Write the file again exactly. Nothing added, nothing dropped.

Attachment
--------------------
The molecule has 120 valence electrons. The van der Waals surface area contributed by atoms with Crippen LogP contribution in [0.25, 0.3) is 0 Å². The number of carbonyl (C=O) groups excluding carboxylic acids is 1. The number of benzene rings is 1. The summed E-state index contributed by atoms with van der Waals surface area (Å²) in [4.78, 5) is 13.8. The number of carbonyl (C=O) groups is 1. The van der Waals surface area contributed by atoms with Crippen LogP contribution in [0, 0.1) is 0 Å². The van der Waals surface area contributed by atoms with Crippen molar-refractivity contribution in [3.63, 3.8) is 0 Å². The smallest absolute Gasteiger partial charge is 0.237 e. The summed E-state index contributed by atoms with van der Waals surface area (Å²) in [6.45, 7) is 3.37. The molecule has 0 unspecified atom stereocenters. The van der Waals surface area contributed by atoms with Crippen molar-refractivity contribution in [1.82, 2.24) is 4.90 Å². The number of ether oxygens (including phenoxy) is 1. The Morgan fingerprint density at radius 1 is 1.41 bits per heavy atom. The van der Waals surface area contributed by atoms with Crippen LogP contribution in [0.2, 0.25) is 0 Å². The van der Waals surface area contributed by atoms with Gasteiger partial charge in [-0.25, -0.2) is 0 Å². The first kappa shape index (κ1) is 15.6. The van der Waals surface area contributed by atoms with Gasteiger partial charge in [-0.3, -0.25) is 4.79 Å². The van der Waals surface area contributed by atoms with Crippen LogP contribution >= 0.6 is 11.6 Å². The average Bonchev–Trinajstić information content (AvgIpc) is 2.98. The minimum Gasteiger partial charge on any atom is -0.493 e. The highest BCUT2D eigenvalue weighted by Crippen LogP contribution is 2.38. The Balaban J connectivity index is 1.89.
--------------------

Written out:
The molecule has 120 valence electrons. The van der Waals surface area contributed by atoms with Crippen LogP contribution in [0.25, 0.3) is 0 Å². The number of carbonyl (C=O) groups excluding carboxylic acids is 1. The number of benzene rings is 1. The summed E-state index contributed by atoms with van der Waals surface area (Å²) in [4.78, 5) is 13.8. The number of carbonyl (C=O) groups is 1. The van der Waals surface area contributed by atoms with Crippen LogP contribution in [0, 0.1) is 0 Å². The van der Waals surface area contributed by atoms with Crippen molar-refractivity contribution in [3.63, 3.8) is 0 Å². The smallest absolute Gasteiger partial charge is 0.237 e. The summed E-state index contributed by atoms with van der Waals surface area (Å²) in [6.45, 7) is 3.37. The molecule has 0 unspecified atom stereocenters. The van der Waals surface area contributed by atoms with Crippen molar-refractivity contribution in [1.82, 2.24) is 4.90 Å². The number of ether oxygens (including phenoxy) is 1. The Morgan fingerprint density at radius 1 is 1.41 bits per heavy atom. The van der Waals surface area contributed by atoms with Crippen LogP contribution in [0.2, 0.25) is 0 Å². The van der Waals surface area contributed by atoms with Gasteiger partial charge in [-0.25, -0.2) is 0 Å². The first kappa shape index (κ1) is 15.6. The van der Waals surface area contributed by atoms with Gasteiger partial charge in [-0.3, -0.25) is 4.79 Å². The van der Waals surface area contributed by atoms with Crippen LogP contribution >= 0.6 is 11.6 Å². The average Bonchev–Trinajstić information content (AvgIpc) is 2.98. The minimum Gasteiger partial charge on any atom is -0.493 e. The highest BCUT2D eigenvalue weighted by Crippen LogP contribution is 2.38. The Balaban J connectivity index is 1.89.